This post from Brian Franklin, owner of DoubleShot Coffee Company at 18th and Boston, defies description. All that I can think to say is that it involves 1/32 of an inch, our business permits systems and a skewered apartment. If Brian ever writes a book based on the stories he tells in his blog posts, I hope this one makes it in.
Looking for Love in All the Right Places
It takes someone like my friend and TDT columnist Erin Conrad to not only think to shoot a newly engaged couple's photos at the Cherry Street Farmers' Market, but to execute it in such a refreshing and uplifting way. If you're not already following Erin's series here on TDT, get thee to the archives post haste and see what you've been missing.
The 44th annual Porter Peach Festival is upon us, and how better to get worked up for the occasion than by visiting my friend Amanda Emerson at Have Spork, Will Travel and baking up her Peach and Blueberry Galette. This recipe will work just as well when you've returned from Porter over the weekend with a whiskey barrel's worth of peaches. Not that I would know anything about this.
Sometimes Irritated Tulsan makes me gasp and turn beet red, all alone here in my cluttered study where I do most of my blogging. But most of the time when I read IT, I laugh my ass off. In his latest post about the new QuikTrip stores that have landed in T-Town over the past several weeks, he wrote:
Tulsa’s top reason to not live in OKC got toppier.
And I snorted. Get the rest of the post here. And you can't call yourself a true QT fan if you're not reading IT's reviews (complete with towering photos) of the nommy-noms available there.
Customers as Billboards
David Rutkauskas, CEO of Tulsa-based Beautiful Brands International (the parent company for the likes of Camille's Sidewalk Cafe and Freshberry Frozen Yogurt), has a new blog, and I thought that his post on satisfied customers as advertising would be of particular use to the local business owners TDT works to champion:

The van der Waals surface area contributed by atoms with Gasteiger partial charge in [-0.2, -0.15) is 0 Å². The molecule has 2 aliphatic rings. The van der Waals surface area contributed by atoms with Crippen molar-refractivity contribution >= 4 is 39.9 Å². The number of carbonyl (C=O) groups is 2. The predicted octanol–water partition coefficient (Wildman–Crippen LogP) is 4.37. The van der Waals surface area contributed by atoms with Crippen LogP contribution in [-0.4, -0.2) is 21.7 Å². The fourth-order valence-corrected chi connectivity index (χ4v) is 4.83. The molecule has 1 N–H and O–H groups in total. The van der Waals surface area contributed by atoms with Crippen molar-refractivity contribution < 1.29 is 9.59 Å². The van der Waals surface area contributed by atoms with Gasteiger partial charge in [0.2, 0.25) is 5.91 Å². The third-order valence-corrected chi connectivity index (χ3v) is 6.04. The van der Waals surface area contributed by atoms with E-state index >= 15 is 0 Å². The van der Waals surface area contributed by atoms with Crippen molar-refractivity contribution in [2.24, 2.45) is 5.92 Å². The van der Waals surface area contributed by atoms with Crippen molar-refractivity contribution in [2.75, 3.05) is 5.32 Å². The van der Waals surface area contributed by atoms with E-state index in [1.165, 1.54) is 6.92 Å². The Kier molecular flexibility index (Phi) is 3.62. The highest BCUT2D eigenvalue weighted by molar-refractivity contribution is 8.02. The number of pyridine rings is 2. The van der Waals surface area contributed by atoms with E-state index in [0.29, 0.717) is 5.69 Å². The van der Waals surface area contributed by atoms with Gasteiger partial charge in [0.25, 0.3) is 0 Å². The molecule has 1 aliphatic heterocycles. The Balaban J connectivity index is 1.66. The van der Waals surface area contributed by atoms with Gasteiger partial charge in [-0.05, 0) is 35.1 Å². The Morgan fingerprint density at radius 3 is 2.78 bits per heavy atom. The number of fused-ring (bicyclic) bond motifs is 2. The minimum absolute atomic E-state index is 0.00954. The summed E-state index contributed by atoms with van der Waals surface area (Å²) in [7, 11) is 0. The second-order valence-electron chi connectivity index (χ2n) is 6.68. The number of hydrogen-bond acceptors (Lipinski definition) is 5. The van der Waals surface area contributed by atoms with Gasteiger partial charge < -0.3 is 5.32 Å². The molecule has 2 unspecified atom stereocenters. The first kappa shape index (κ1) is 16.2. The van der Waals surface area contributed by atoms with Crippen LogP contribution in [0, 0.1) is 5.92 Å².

Too often, I’ve been to businesses where they could care less if you were there or not. Most often it’s the case of a poorly trained staff that has NOT been taught the art of pleasing customers.
We've all had this experience, and it's doubly heart-breaking when it happens at a locally owned business. Make it easy for us to shop local, y'all. Be nice, smile, and create an experience for the customer that he won't be able to find anywhere else. Your advertising makes a promise, and if you can't deliver that promise once the customer is in your store, all of that pretty money you spent on that billboard on the side of the busiest highway in Tulsa could have just as well have been used as wallpaper. Or coasters.
Or, really rough toilet tissue.
Dinner at the Farm
I've seen Tulsa's mommybloggers writing a lot about bucket lists lately, and I've gotta admit, I have a bucket list of my own. On it is a farm table dinner at Living Kitchen, a farm in Depew, Oklahoma, with a presence at Tulsa's farmers' markets. Owner/farmer/chef extraordinaire Bibi Becklund hosts these dinners monthly, each on a different, seasonal theme. She wrote about the dinners before the event that celebrated the garlic harvest, and last week's lavender dinner was the place to be for local foodies. Becklund calls August's dinners Oklahoma Dreamin', and they feature a bounty of okra, corn, squash, tomatoes, peppers and eggplant. The complete calendar can be found here.
One of the only reasons I run is because Shawna Simpson of Moving 4 Life impresses the hell out of me. Her journey from life as a sedentary, overweight mom to an medal-winning marathon runner inspires me to get off my butt when the couch feels extra cushy. She wrote this post about the value of something about which I'm passionate: The power of a pretty bra. Ladies, the power is real. Let Shawna tell you all about it.
Knit Yourself South
Did you know that this city is full of artsy-crafty people? And did you know that Tulsa has its very own yarn store? It's true - actually, we have a few, but my all-time favorite is Loops in swanky Utica Square. Loops has news - they're expanding into southtown, and a few lucky (and creative) yarn lovers have the opportunity to win an evening of sneak peaking at the yarn store's new digs.